It had been a while. A long while, actually. And… if the bird would like to cover its ears… I was really fancying roast chicken. I don’t usually cook much for me, you see. I have cooked at my son’s house pretty much every day for the past decade or so anyway, so coming home to roast a chicken for one doesn’t really cut it.
The dog, of course, would disagree. In her eyes, I am not roasting a chicken ‘just for me’… it is mainly for her, but I might get leftovers. And, on the odd occasion that she has been ill, that has happened. This time it is me who is unwell and I fancied roast chicken.
So, I duly bought and roasted, smelling the enticing aroma as it filled the kitchen. Simply cooked with a little olive oil, seasoning and herbs… nothing fancy. A few potatoes and some carrots… my appetite is not what it should be, so why overface it? Even though the thought of making a nice , fluffy, Yorkshire pudding was tempting. It isn’t as if I am on a diet or anything. On the contrary… having eaten everything I have fancied and still lost fourteen pounds this week, I can not only afford to indulge, I am almost duty-bound to do so.
With apologies and profound gratitude to the bird on my plate, I have to say it looked wonderful. Smelled wonderful… and tasted like the contents of a chemical waste plant. About the same as pretty much everything else I have tried to eat this week. I was devastated. I had just so fancied a bit of chicken…
I expect it is the pills. I’m told it will get worse if I start chemotherapy. Maybe I should have made a curry.
But there was nothing wrong with the chicken… except, I’ll admit, from the chicken’s personal perspective, with which I can currently empathise. The expectation caused the disappointment. Yet why, after a week of such disappointments, should I have expected anything else?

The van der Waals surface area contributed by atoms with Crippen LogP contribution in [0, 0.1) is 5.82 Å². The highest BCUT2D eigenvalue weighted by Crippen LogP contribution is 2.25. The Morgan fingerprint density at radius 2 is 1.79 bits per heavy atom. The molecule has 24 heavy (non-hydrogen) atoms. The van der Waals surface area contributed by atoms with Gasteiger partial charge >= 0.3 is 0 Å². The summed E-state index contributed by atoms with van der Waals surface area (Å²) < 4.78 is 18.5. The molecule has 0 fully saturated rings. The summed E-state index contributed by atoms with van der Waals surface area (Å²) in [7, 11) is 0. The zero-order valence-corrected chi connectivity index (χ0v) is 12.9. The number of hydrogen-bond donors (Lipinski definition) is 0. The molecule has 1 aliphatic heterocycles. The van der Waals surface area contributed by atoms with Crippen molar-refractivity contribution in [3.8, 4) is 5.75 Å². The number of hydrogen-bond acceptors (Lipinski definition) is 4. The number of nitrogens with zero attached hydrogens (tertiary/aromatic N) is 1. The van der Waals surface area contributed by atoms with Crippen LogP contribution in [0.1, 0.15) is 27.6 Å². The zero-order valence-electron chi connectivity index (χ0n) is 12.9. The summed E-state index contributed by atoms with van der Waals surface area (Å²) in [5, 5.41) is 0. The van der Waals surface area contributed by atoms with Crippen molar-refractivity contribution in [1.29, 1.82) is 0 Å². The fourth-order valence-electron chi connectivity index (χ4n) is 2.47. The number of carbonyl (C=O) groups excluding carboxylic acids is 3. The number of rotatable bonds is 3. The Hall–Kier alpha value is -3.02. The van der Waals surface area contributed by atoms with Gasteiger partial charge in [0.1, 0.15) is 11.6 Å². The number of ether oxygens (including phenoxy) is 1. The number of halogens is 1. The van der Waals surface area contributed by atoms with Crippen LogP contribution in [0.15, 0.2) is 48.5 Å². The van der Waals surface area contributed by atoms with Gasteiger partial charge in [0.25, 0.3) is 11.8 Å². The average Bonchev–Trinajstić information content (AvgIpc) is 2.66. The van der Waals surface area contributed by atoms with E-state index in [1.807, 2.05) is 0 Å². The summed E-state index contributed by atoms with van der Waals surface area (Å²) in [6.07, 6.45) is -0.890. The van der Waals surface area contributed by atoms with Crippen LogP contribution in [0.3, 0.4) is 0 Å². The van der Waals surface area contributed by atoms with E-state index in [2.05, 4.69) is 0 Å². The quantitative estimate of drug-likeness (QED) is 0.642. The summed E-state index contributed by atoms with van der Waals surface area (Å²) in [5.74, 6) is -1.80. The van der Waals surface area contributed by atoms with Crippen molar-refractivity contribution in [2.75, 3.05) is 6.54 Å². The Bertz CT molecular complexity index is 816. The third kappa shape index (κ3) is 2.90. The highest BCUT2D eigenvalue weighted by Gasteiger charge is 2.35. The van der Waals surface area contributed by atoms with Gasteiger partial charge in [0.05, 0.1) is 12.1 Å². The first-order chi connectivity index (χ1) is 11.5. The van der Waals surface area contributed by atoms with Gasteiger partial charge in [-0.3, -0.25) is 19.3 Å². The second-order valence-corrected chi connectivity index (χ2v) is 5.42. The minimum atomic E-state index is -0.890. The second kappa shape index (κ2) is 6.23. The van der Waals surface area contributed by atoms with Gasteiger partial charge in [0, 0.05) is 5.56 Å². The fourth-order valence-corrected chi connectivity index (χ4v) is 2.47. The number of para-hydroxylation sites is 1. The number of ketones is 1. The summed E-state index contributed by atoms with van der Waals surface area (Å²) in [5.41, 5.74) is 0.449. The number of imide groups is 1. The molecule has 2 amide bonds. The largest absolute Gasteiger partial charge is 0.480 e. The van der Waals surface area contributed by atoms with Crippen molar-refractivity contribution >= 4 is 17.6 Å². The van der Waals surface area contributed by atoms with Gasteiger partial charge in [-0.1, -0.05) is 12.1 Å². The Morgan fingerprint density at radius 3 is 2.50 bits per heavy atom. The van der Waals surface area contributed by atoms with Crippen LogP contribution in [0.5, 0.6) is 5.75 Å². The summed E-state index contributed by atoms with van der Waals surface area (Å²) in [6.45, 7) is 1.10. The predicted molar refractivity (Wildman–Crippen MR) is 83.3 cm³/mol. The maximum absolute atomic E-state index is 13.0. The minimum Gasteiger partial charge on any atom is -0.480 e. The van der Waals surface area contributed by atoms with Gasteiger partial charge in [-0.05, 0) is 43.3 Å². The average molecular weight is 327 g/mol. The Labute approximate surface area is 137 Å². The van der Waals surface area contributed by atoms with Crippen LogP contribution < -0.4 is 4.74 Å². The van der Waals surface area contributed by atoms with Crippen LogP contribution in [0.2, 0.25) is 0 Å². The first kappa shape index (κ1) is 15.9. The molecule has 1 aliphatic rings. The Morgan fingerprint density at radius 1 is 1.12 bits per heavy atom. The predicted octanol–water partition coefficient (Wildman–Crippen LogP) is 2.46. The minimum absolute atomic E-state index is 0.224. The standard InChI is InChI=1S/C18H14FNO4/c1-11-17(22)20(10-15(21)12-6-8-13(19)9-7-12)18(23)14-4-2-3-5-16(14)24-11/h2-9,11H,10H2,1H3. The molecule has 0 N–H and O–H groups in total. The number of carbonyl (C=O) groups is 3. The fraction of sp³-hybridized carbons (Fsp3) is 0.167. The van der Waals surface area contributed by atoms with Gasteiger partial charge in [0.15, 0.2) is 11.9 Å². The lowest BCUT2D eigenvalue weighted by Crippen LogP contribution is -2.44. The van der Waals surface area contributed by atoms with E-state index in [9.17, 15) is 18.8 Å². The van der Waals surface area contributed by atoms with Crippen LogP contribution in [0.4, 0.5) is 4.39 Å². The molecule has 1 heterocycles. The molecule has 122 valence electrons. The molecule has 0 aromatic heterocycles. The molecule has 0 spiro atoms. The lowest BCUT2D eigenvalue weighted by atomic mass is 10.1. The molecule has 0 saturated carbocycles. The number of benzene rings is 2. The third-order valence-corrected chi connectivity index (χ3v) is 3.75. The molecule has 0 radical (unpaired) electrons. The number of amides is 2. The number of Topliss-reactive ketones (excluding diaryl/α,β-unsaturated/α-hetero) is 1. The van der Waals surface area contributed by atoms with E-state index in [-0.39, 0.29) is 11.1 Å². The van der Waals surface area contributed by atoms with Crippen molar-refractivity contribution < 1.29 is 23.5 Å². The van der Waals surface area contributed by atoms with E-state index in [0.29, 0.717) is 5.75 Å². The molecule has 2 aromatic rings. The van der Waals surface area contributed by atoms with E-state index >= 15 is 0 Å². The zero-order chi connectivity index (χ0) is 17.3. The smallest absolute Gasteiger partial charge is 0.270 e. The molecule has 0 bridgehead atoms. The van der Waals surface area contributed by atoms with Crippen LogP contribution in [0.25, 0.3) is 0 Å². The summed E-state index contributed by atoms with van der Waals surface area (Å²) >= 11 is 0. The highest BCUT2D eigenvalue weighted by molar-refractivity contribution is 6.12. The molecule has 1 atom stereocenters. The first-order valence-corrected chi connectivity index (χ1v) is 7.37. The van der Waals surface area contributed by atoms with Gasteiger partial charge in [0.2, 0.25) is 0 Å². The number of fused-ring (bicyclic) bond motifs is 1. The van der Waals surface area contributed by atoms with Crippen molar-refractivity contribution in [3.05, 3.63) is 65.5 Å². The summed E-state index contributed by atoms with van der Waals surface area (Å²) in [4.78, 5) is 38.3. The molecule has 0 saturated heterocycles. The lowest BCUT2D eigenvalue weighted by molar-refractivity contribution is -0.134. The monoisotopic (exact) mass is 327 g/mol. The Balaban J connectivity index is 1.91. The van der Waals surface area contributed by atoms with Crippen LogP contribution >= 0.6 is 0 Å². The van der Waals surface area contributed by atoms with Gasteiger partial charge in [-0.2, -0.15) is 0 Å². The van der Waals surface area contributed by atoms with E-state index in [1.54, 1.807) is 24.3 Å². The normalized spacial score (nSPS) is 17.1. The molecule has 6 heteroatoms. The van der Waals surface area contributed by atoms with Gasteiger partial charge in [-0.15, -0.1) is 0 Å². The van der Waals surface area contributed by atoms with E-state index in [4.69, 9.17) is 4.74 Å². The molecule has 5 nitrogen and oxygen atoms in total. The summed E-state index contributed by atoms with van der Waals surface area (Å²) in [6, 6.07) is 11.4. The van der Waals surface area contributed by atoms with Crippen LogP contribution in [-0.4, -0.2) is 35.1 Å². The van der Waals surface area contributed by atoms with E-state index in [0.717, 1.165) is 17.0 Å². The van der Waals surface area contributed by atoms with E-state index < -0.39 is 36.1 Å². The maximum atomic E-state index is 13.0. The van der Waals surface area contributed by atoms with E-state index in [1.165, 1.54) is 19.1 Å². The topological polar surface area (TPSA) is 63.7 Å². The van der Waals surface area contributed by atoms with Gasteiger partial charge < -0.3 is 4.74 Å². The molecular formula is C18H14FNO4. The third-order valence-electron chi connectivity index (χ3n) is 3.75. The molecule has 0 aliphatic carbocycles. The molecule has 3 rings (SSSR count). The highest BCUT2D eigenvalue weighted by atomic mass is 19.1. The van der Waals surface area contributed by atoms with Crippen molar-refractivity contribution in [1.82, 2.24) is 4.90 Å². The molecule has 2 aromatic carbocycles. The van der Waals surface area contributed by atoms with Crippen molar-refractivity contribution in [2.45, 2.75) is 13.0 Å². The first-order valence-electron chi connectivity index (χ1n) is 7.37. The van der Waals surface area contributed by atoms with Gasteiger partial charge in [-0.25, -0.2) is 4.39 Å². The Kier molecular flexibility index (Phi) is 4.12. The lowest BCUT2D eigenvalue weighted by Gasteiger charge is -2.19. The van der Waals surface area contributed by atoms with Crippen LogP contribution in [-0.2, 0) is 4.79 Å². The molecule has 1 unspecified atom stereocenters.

Hope they say springs eternal… possibly, though, not from a roast chicken breast… but in more general terms at least. Maybe that is the problem? That while there is the possibility for things to go in a different direction from the one we expect, we always lean towards the more hopeful sde, rather than accepting that actually, we might not get the change we would prefer?
But maybe it is exactly those limitations that we need in order to truly appreciate what we have? Did I, whilst volubly bemoaning the morphine-tainted chicken, once think to be grateful I was here and able to moan that the fowl tasted foul? That I was not only here to eat the stuff, but well enough to have bought it and cooked it myself too? And still had the breath, and the luxury of choice, with which to complain about the taste?
Even in the relatively wealthy Western society in which I live, there is poverty. There have been times in my life when any food at all would have been good… so to rail against how a bird tastes to me, when the dog and my friend both thoroughly enjoyed it, seems churlish… and yet the reasoning for that was all too easily forgotten.
It is only ever expectations that disappoint. And they are our own, painted on consciousness by hope and habit, perhaps, but constructed nonetheless out of the chimaera of a future yet to come into existence.
There is nothing wrong with hope… nothing at all. It is the carrot that draws us forward to attempt the impossible and without it, the world and our lives would be a very much poorer and bleaker place. But there is always another side to the blade… and we have to remember that the potential for disappointment goes hand in hand with the expectations raised by hope.
Even so, I really hope the chicken works better cold in a sandwich…